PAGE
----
The first place to look is your local butcher; ask for high quality bones. Start there rather than a grocery store if you can. Another option is to research local farmers in your area to see if they offer direct-to-consumer meats or bones. This way you’ll know exactly where your pork bones are coming from, and they might even be more affordable that way. If your only option is a larger chain market that doesn’t carry pastured pork bones, shoot for organic bones as a second best option.
For the Bone Broth-Making Newbie
If you’ve never made real homemade bone broth before, don’t fret. It’s an easy process requiring just a bit of prep before you turn up the heat. In addition to the bones we’ve already mentioned, most standard chicken and beef broths have a few basic ingredients for flavor: carrots, celery, onions, and garlic.
You can use these same ingredients to make pork broth, but you can also add a few additional ingredients such as lemongrass, ginger, and cilantro to a create flavorful base for a Thai noodle soup or various other Asian dishes.
We’ll share a simple recipe to get you started.
Pork Broth Recipe
- Large pot (ideally 2-3 gallons)
- Mesh strainer
- Mason jars or airtight containers for storage
- 2 pounds pork bones (ideally feet, neck, and/or rib bones)
- 1 yellow onion, coarsely chopped
- 4 ribs celery, coarsely chopped
- 1 head garlic, smashed to release flavor (no need to peel)
- 3 tablespoons apple cider vinegar
- Filtered water, filled 2-3 inches from the top of the pot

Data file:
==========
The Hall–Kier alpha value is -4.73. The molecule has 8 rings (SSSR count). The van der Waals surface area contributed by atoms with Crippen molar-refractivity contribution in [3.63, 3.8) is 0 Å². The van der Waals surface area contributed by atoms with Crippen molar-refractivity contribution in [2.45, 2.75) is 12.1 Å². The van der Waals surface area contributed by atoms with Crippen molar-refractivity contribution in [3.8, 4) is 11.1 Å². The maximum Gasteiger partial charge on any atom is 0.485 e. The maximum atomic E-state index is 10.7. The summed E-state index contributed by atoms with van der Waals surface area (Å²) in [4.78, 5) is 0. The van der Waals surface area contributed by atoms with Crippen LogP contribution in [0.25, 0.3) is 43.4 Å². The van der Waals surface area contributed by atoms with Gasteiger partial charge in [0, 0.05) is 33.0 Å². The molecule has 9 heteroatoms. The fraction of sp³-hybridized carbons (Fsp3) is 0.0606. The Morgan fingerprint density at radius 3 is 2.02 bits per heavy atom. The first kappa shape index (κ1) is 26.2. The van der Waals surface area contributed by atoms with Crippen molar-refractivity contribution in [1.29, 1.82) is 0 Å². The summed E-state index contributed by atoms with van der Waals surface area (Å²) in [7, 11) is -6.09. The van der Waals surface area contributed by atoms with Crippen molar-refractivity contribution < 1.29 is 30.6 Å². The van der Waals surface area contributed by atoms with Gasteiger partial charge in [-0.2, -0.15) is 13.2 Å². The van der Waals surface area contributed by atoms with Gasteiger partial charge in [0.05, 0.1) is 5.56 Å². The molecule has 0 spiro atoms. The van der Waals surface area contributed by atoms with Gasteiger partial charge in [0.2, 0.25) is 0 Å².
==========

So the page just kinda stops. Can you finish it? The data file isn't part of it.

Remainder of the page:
- 2 teaspoons sea salt
Optional ingredients for a Thai flavor:
- 4 scallions, chopped (instead of the yellow onion)
- 2 inches fresh ginger, chopped
- 1 stalk fresh lemongrass, outer layer removed and coarsely chopped
- 1 large daikon radish, chopped
- Rinse the pork bones and add to the pot.
- Add apple cider vinegar and fill with cold water.
- Let sit for at least 30 minutes before turning on the heat.
- Add all other ingredients and turn up the stove to high heat for 20 minutes.
- Once the liquid is at a roiling boil, turn to low heat.
- Allow to simmer partially covered for 6 to 24 hours, skimming the top with the mesh strainer a few times throughout the process to remove any foam or scum that rises to the top.
- When finished, strain broth into jars or containers. Allow the broth to cool to room temperature before refrigerating or freezing for later use.
Switch It Up With Pork Broth
Cooking with pork broth can easily become part of your kitchen routine. The simpler version of our recipe (without the additional Thai herbs and spices) can serve as a healthy base for veggies, eggs, and braised meats. You can freeze small portions using an ice cube tray for ease of use. The Thai version of the recipe works great in noodle, veggie, or seafood soups, and will bring an added sophistication to your home cooking.
Try making pork broth next time you plan to make your own bone broth at home. You’ll be surprised at how delicious it is!